Good morning!

Welcome to issue number 71 of Last Week in AWS.

What a week! AWS themselves exposed an S3 bucket, DEFCON came and went, Aurora Serverless went GA, and Lambda GM left AWS to go work at Coinbase. Let’s dive in…

Scalyr continues to surprise me. Despite authoring whitepapers that sound like they’d be a brand ad for what they’re selling… they’re really not. This paper on Five Best Practices for Kubernetes Monitoring is well researched, gives great insight into what you should be thinking about, and only lightly mentions that they offer one possible implementation. If you’re running Kubernetes and worried about monitoring it, check this out; I’d not steer you wrong. Thanks again to Scalyr for their sponsorship of this newsletter.


The inaugural REdeploy conference (exploring the intersections of resilient technology, organizations, and people) is coming to San Francisco this week! Last Week in AWS is proud to be a media sponsor. Coupon code LASTWEEK will get you 10% off of any ticket.

I’ll be in Anaheim next week to speak at the AWS Summit. If you’ll be around, let me know– I’m there all day!

There’s an upcoming AWS Community Day Bay Area next month on September 12th. Sadly I’ll be in Boston making fun of AWS bills instead, but it’s well worth attending. It’s free to attend, and it’s at the Computer History Museum in Mountain View.

Your CI/CD pipeline is broken. How do I know? Either I’m Nostradamus, or this is a very common problem. This week’s issue is sponsored by GoCD, from ThoughtWorks. It’s free and open-source, integrates natively with the most popular cloud infrastructures, and has both a broad community *and* enterprise support options for those of you who’re into either end of that very broad spectrum. Tools don’t solve issues, but GoCD eases your continuous delivery pains. Thanks to GoCD for their support.

Community Contributions

Adroll’s engineering blog posts about running large batch processing pipelines on AWS Batch. I’ve never used Batch myself, despite having friends in the product team, for one simple reason: my data sets are relatively tiny. If you’re using Batch and think there’s something I should know about it, hit reply; customer stories are always interesting to hear.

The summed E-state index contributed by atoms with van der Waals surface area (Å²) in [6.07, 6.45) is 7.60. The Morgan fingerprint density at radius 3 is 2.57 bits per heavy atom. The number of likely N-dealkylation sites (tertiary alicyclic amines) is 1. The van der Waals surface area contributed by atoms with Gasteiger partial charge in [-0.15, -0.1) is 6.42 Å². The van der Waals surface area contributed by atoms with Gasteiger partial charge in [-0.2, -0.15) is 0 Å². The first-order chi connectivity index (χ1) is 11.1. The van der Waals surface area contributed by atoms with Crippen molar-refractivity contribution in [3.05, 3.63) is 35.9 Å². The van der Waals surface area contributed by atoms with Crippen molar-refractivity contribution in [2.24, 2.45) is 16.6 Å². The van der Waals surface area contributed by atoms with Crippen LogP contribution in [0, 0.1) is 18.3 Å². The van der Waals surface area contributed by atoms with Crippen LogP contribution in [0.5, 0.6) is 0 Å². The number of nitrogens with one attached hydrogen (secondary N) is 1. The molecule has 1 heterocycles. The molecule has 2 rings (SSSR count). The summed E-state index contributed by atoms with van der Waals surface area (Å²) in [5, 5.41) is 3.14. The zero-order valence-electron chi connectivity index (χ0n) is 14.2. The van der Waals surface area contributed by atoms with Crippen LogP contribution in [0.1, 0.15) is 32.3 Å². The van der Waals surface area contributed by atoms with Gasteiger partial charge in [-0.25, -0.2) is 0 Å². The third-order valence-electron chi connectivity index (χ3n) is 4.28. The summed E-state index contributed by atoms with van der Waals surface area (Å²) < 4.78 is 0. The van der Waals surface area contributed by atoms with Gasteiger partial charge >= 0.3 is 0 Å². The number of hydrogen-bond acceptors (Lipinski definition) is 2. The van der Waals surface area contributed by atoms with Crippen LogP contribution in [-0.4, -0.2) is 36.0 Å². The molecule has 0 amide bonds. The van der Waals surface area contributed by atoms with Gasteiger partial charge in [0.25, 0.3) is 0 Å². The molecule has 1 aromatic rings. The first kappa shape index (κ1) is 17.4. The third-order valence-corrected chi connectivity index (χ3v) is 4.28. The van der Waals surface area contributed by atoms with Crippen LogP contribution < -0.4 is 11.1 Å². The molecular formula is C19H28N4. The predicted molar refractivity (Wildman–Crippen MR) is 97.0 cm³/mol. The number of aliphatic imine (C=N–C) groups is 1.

Arcentry talks about their (not so smooth) journey productising a serverless app on AWS. It’s not a hit piece, nor is it a PR win for AWS. Instead, it’s a very honest and very relatable story of their journey. I adore writing like this.

This week’s issue is once again sponsored by DigitalOcean. In what’s almost completely unprecedented in the cloud space, they not only disclose what they’ve done so far this year, but also give a glimpse into upcoming releases. Note– this isn’t of the form “X family of instances will be released sometime between now and when the Earth crashes into the Sun,” but also tidbits such as “We’re going to be launching a managed database.” It’s worth a look just to see how different roadmap communications could be. Thanks again to DigitalOcean for their continued support.

I tripped over this last week as I was trying to figure out the best way to do something complex with an assumed role from my laptop, in somebody else’s AWS account. A Comprehensive Guide to Authenticating to AWS on the Command Line is timely, relevant, and well worth the read.

Being able to restrict access to EC2 Instances Based on Tags is a fascinating idea, and so obvious in retrospect that I wonder why I never tried to do it. Cloudonaut has a knack for coming up with things like this.

If you think the AWS service icons make a lick of sense, I invite you to take this AWS icon quiz. I spend entirely too much time in these weeds, and I got 6 of 20 correct. The results will apparently be sent to an AWS product team, though it’s not clear whether the goal is “for them to improve the icons” or merely “to make them feel bad about their work.” I’m hoping for the former.

A revision to an old article on Centralised logging for AWS Lambda, REVISED (2018) – Hacker Noon, Yan Cui talks again about how to properly aggregate logs for serverless environments.